Nanosilver is one nanomaterial that is currently under a lot of scrutiny. Much of the discussion is based on the assumption that nanosilver is something new that has not been seen until recently and that the advances in nanotechnology opened completely new application areas for silver. However, we show in this analysis that nanosilver in the form of colloidal silver has been used for more than 100 years and has been registered as a biocidal material in the United States since 1954. Fifty-three percent of the EPA-registered biocidal silver products likely contain nanosilver. Most of these nanosilver applications are silver-impregnated water filters, algicides, and antimicrobial additives that do not claim to contain nanoparticles. Many human health standards for silver are based on an analysis of argyria occurrence (discoloration of the skin, a cosmetic condition) from the 1930s and include studies that considered nanosilver materials. The environmental standards on the other hand are based on ionic silver and may need to be re-evaluated based on recent findings that most silver in the environment, regardless of the original silver form, is present in the form of small clusters or nanoparticles. The implications of this analysis for policy of nanosilver is that it would be a mistake for regulators to ignore the accumulated knowledge of our scientific and regulatory heritage in a bid to declare nanosilver materials as new chemicals, with unknown properties and automatically harmful simply on the basis of a change in nomenclature to the term “nano”.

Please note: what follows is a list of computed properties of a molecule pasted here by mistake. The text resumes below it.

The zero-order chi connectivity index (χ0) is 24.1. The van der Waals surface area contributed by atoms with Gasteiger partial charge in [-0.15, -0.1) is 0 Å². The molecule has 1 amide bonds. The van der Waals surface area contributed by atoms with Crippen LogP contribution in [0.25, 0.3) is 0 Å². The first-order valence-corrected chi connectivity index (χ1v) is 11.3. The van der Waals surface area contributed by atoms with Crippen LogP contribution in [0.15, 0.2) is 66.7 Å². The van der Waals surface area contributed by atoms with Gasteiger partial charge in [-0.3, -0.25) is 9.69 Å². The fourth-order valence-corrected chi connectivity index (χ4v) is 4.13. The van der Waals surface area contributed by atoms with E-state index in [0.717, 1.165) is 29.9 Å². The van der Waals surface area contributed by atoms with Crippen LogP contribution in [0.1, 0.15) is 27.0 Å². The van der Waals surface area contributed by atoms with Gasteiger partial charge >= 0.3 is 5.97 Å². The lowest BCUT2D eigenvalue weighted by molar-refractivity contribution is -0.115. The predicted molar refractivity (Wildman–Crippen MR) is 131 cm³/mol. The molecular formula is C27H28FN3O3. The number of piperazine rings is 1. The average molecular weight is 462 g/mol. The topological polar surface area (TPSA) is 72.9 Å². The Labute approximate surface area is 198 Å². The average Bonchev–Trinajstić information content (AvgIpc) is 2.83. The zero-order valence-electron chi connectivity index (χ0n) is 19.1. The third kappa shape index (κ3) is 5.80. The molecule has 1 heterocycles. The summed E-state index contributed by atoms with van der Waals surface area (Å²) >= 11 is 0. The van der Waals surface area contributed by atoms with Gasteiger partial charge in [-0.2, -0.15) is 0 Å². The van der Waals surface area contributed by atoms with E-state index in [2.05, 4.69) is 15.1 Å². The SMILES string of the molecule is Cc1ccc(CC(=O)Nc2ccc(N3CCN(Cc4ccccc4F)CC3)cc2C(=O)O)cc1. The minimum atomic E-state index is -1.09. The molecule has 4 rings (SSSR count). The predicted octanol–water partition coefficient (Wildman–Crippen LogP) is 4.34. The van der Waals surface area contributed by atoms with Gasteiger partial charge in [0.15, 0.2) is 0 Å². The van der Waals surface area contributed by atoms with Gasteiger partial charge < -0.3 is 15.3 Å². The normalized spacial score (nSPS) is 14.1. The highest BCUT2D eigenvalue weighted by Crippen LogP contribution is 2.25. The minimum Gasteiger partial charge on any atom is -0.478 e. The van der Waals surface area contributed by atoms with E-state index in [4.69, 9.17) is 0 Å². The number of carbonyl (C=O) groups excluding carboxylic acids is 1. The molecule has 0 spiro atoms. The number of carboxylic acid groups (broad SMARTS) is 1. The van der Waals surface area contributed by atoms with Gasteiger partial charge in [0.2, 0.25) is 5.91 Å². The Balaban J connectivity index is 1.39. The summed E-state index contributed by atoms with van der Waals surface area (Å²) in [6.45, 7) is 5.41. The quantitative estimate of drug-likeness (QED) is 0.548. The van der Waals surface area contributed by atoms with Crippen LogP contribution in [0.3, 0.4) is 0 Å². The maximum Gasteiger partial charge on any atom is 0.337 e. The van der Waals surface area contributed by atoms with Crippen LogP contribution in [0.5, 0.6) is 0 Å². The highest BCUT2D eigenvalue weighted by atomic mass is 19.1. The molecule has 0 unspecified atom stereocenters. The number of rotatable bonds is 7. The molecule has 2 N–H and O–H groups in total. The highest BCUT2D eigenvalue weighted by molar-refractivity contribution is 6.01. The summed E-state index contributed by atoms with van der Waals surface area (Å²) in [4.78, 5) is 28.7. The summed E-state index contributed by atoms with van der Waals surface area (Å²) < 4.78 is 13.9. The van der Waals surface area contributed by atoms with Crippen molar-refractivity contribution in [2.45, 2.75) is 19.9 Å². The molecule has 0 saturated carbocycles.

Environ. Sci. Technol., 2011, 45 (4), pp 1177–1183
Publication Date (Web): January 10, 2011
Copyright © 2011 American Chemical Society
CASSection: History, Education, and Documentation
Jose L Elechiguerra1, Justin L Burt1, Jose R Morones1, Alejandra Camacho-Bragado2, Xiaoxia Gao2, Humberto H Lara3 and Miguel J Yacaman1,2*
* Corresponding author: Miguel J Yacaman email@example.com
1 Department of Chemical Engineering, The University of Texas at Austin, Austin, Texas 78712, USA
2 Texas Materials Institute, The University of Texas at Austin, Austin, Texas 78712, USA
3 Facultad de Ciencias Biológicas, Universidad Autónoma de Nuevo León, San Nicolás de los Garza, Nuevo León, Mexico